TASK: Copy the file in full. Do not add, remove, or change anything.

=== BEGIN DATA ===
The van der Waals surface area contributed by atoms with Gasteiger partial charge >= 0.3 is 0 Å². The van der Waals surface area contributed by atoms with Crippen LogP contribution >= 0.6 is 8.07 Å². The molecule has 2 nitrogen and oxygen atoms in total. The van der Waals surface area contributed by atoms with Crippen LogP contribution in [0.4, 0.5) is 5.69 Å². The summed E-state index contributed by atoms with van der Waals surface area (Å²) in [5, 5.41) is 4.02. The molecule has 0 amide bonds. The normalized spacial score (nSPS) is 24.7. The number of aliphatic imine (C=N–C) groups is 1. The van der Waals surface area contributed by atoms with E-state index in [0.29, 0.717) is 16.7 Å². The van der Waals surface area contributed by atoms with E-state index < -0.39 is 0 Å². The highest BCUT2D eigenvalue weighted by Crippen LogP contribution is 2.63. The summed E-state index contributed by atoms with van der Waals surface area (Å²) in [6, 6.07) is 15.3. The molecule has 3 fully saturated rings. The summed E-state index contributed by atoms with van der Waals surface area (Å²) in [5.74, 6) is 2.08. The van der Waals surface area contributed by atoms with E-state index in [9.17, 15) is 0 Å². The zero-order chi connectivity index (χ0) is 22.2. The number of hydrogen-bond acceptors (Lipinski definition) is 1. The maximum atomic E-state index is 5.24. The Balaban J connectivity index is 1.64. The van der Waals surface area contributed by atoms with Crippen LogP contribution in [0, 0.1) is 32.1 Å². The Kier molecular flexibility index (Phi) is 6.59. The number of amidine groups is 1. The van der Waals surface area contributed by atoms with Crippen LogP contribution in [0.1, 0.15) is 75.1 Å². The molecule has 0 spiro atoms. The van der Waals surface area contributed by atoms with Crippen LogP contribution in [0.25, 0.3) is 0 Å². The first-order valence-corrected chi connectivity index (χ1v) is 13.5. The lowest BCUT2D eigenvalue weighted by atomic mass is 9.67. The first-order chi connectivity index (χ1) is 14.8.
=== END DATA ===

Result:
The van der Waals surface area contributed by atoms with Gasteiger partial charge >= 0.3 is 0 Å². The van der Waals surface area contributed by atoms with Crippen LogP contribution >= 0.6 is 8.07 Å². The molecule has 2 nitrogen and oxygen atoms in total. The van der Waals surface area contributed by atoms with Crippen LogP contribution in [0.4, 0.5) is 5.69 Å². The summed E-state index contributed by atoms with van der Waals surface area (Å²) in [5, 5.41) is 4.02. The molecule has 0 amide bonds. The normalized spacial score (nSPS) is 24.7. The number of aliphatic imine (C=N–C) groups is 1. The van der Waals surface area contributed by atoms with E-state index in [0.29, 0.717) is 16.7 Å². The van der Waals surface area contributed by atoms with E-state index < -0.39 is 0 Å². The highest BCUT2D eigenvalue weighted by Crippen LogP contribution is 2.63. The summed E-state index contributed by atoms with van der Waals surface area (Å²) in [6, 6.07) is 15.3. The molecule has 3 fully saturated rings. The summed E-state index contributed by atoms with van der Waals surface area (Å²) in [5.74, 6) is 2.08. The van der Waals surface area contributed by atoms with E-state index in [9.17, 15) is 0 Å². The zero-order chi connectivity index (χ0) is 22.2. The number of hydrogen-bond acceptors (Lipinski definition) is 1. The maximum atomic E-state index is 5.24. The Balaban J connectivity index is 1.64. The van der Waals surface area contributed by atoms with Crippen LogP contribution in [0, 0.1) is 32.1 Å². The Kier molecular flexibility index (Phi) is 6.59. The number of amidine groups is 1. The van der Waals surface area contributed by atoms with Crippen LogP contribution in [0.1, 0.15) is 75.1 Å². The molecule has 0 spiro atoms. The van der Waals surface area contributed by atoms with Crippen LogP contribution in [0.25, 0.3) is 0 Å². The first-order valence-corrected chi connectivity index (χ1v) is 13.5. The lowest BCUT2D eigenvalue weighted by atomic mass is 9.67. The first-order chi connectivity index (χ1) is 14.8.